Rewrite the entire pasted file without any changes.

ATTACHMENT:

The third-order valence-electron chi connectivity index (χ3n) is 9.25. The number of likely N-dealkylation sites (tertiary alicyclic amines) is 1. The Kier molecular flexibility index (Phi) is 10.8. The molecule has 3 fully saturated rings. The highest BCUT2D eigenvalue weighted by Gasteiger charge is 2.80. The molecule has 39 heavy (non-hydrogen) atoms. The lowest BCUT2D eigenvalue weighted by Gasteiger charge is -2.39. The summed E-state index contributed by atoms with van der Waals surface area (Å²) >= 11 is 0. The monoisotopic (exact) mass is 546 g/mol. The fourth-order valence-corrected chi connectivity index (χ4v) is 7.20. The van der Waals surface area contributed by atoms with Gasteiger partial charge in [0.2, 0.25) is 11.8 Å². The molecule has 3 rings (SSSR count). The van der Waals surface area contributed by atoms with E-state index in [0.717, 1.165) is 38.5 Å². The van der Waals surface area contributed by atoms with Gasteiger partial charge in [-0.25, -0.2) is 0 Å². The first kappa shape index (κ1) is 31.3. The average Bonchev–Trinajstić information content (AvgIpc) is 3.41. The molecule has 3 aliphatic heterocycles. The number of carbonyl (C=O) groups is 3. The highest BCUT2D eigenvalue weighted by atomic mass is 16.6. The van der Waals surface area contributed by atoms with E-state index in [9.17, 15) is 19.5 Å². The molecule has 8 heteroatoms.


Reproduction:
The third-order valence-electron chi connectivity index (χ3n) is 9.25. The number of likely N-dealkylation sites (tertiary alicyclic amines) is 1. The Kier molecular flexibility index (Phi) is 10.8. The molecule has 3 fully saturated rings. The highest BCUT2D eigenvalue weighted by Gasteiger charge is 2.80. The molecule has 39 heavy (non-hydrogen) atoms. The lowest BCUT2D eigenvalue weighted by Gasteiger charge is -2.39. The summed E-state index contributed by atoms with van der Waals surface area (Å²) >= 11 is 0. The monoisotopic (exact) mass is 546 g/mol. The fourth-order valence-corrected chi connectivity index (χ4v) is 7.20. The van der Waals surface area contributed by atoms with Gasteiger partial charge in [0.2, 0.25) is 11.8 Å². The molecule has 3 rings (SSSR count). The van der Waals surface area contributed by atoms with E-state index in [0.717, 1.165) is 38.5 Å². The van der Waals surface area contributed by atoms with Gasteiger partial charge in [-0.25, -0.2) is 0 Å². The first kappa shape index (κ1) is 31.3. The average Bonchev–Trinajstić information content (AvgIpc) is 3.41. The molecule has 3 aliphatic heterocycles. The number of carbonyl (C=O) groups is 3. The highest BCUT2D eigenvalue weighted by atomic mass is 16.6. The van der Waals surface area contributed by atoms with E-state index in [9.17, 15) is 19.5 Å². The molecule has 8 heteroatoms.